“The Problem With Worship Leaders”

I recently stumbled across a post on the Reforming Baptist blog from a couple of years back called “What Bothers Me About Worship Leaders”. I’m sure the guy who writes the blog is a super nice guy and if we were having lunch we’d probably have a good conversation. This is not me finding a blog another Christian brother wrote and ripping on him or his position on my blog. The concerns he raises are one’s I’ve heard other places and I think they’re worth addressing. The truth is that, aside from his 1st point, all of his concerns have some validity, and he’s expressed them better than most. I think they’re points worth addressing. You can read the original post HERE

1. THE POSISTION OF WORSHIP LEADER IS A MODERN INVENTION

This isn’t on his list but it is found in his opening paragraph and it’s something you hear every so often from certain corners of the Church. The concept of a worship leader isn’t a new thing, no matter what anyone says. There have always been people who God has called and gifted with talents in writing and creating art and song for the purpose of delclaring the praise of God. It has looked different over the years, but the intent has generally been the same. Anyone who says otherwise is either ignorant of history or is just basing their statement on the relatively recent history of their tribe of churches. WorshipLeader has a quick run down of the “History of Worship Leading” HERE.

That being said, even if the position of Worship Leaders were a modern invention, that doesn’t mean that they are wrong or evil. A “missions pastor” is a new invention, but a church being orgainized and intetional about missions isn’t bad right? What about an “Outreach Pastor” or a church IT guy? Let’s not forget my current position of College and Youth Pastor. Those are all new positions that have been created out of cultural need or an attempt to have better or more effective organization. All are new, none of them, on their own, are bad.

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Personal Vs. Corporate Worship Pt. 1: The Church As A Whole

A while back, I had a conversation with a lady from another church. When she found out I was a worship leader, she asked what worship music I listen to during the week? It’s kind of a tricky question to answer. I find the hip-hop of artists like Lecrae and Thi’sl to be very worshipful. I find that I worship Jesus to heavy metal bands like August Burns Red and War of Ages. But I really doubt that this very nice older lady would find any of these artists helpful for her. I also doubt that the heavy metal or rap worship would go over well at my church.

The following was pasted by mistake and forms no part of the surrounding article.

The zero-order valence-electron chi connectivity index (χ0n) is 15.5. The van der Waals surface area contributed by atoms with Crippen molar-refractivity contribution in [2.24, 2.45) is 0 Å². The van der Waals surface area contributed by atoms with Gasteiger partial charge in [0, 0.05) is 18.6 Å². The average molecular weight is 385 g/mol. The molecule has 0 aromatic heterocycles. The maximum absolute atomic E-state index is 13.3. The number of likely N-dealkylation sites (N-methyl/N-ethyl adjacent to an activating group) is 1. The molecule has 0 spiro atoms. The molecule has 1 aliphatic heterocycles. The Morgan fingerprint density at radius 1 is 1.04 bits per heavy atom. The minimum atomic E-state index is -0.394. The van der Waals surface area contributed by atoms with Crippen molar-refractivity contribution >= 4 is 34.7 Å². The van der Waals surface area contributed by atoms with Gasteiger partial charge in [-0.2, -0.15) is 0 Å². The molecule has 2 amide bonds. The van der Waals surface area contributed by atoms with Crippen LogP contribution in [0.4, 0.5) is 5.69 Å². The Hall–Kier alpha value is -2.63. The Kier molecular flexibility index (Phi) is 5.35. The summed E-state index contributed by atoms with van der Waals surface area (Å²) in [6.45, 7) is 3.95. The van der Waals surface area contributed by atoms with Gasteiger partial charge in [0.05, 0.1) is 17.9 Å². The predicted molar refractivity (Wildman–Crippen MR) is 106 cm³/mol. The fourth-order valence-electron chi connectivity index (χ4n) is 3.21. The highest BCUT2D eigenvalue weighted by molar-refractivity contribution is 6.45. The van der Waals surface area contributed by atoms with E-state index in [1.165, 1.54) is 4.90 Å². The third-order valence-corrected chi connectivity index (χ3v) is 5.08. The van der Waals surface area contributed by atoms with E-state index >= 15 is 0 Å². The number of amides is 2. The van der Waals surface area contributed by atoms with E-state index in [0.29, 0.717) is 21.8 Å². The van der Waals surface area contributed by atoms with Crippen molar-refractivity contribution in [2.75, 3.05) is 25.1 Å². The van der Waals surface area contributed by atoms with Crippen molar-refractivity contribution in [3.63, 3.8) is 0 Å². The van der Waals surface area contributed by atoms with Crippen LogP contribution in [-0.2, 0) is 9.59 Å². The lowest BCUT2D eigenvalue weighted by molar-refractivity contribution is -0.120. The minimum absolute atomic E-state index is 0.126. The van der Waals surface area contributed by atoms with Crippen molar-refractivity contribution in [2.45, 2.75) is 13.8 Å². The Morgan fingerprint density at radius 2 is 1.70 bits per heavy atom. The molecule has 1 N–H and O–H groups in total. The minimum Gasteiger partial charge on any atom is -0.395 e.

Why? Because the question of what worship music I listen to is a question of personal worship. This is the music that I listen to on my own that helps me to worship Jesus and turn my heart and mind towards God. What about when it’s not just me, but a whole church full of people? What music and expression should we use towards the same ends. The problem we come to is when confuse personal worship with corporate worship.

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Worship Provides Us With The Chance To Love Another

Whether you know it or not, music in the church has a long history of being a contentious subject. Younger generations think they’ve finally figured it out. Older generations forget that all the complaints they make about the young worship leaders were made about them when they were that age. Is the music of the church “worldly” or “sacred”. Did you know that all of the “church instruments” from the acoustic guitar, to the piano, to the pipe organ to the church singing all at once were at one time or another considered “worldly” or “corrupt”?

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Monoliths

By and large a church’s expression in worship (song, art, prayer, etc) will tend to be monolithic. It has been established by the founding generation who see no reason to change things, and say “wrong if you think otherwise”. Perhaps the style of the church is controlled by a new generation who came, conquered, and put the old ones adrift on an ice berg.

Neither of these are good scenarios.

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